fund appropriated for them, which it is believed will be sufficient for their erection.

It is the wish of the Society to introduce a sufficient number of good farmers, to cultivate the ground, in the manner which English farmers are accustomed to, and to settle iudustrious mechanics in towns, in numbers sufficient to consume the farmer's produce. Factors will be established in the cities of Philadelphia and New-York, to whom wagons will be regularly sent with such of the manufactured articles, as it may be desirable to sell in those places; and for the purpose of bringing back such imported articles as shall be necessary for their consumption. The advantages of such an arrangement for both farmers and mechanics, must be very apparent. Many of those articles of light carriage, on which thousands of mechanics and manufacturers are employed in the metropolis, can be made at the Society's establishment, sent to the city, and sold at a less price than they can be afforded by those who make them there. The superior comforts of the mechanic, who has his own house, his own garden, pasture and wood lots, over him who is pent up in the city, throughout the year, and lives at great expense for house rent, fuel, &c. are very obvious. The manufactured articles disposed of in the country, are generally sold at a higher price than they bring in the city. But in case of the country being overstocked, the Society contemplate an arrangement with their factors, which will ena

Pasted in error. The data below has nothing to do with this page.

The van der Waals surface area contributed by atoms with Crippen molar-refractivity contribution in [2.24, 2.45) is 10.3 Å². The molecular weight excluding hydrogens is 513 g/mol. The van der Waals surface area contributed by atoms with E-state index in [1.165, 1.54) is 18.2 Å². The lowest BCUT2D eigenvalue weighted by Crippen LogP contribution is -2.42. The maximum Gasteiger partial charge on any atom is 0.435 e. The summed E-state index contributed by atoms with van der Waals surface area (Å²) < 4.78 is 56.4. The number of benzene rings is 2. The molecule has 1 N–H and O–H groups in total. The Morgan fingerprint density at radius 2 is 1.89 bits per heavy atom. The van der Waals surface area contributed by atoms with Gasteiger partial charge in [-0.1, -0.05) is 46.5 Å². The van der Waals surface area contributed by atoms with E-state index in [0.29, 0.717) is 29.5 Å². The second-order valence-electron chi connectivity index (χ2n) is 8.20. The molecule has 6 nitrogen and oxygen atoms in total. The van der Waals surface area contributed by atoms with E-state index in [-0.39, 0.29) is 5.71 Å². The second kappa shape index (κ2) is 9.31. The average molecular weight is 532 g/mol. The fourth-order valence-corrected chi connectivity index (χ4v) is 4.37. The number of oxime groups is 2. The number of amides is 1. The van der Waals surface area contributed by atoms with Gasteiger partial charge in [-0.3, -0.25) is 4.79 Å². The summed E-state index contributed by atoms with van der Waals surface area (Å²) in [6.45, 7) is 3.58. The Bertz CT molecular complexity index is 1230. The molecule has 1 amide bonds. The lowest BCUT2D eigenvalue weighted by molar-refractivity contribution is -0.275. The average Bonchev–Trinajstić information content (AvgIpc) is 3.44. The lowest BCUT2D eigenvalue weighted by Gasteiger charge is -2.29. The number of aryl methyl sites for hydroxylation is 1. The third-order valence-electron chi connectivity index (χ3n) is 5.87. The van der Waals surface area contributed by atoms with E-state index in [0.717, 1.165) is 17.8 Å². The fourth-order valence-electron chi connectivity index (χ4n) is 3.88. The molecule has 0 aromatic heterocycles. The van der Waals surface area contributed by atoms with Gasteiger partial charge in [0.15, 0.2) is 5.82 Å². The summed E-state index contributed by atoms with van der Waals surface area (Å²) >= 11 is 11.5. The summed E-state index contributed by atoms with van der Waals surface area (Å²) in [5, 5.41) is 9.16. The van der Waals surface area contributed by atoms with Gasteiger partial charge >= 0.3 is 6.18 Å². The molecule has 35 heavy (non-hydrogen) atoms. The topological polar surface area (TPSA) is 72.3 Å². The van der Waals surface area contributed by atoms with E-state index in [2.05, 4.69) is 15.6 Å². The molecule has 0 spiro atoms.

ble them to make advances, if the articles sent to them shall arrive at any time when the markets are dull, so that the members of the Society will have a further advantage in their sales, over those who manufacture the same articles in the city.

It will be readily seen, that the result of this arrangement must be a good market in the farmer's neighbourhood for all his produce, and the profitable sale of all the results of the mechanic's labour. Instead, therefore, of the necessity of taking to the cities such heavy articles as flour, beef, butter and cheese ; they will appear there, metamorphosed into some of the light effects of the mechanic's skill.

If the affairs of the Society shall be conducted with a well ordered exactness; and if the spirit of harmony shall preside over the conduct of their members, as there is good reason to hope, the Society may look forward with confident expectation to a British settlement of unexampled prosperity, where the farmer's industry, stimulated by an exemption from his former burthen of taxes and tythes, shall be rewarded by encreasing comforts, and the consciousness of being able to bring up his children with a good education, and to leave them with ample possessions; and where each mechanic, surrounded by his garden, his pasture and wood lots, may rival the prosperity and ease of the farmer.

The Society wish sedulously to guard their countrymen from coming to them with the absurd hope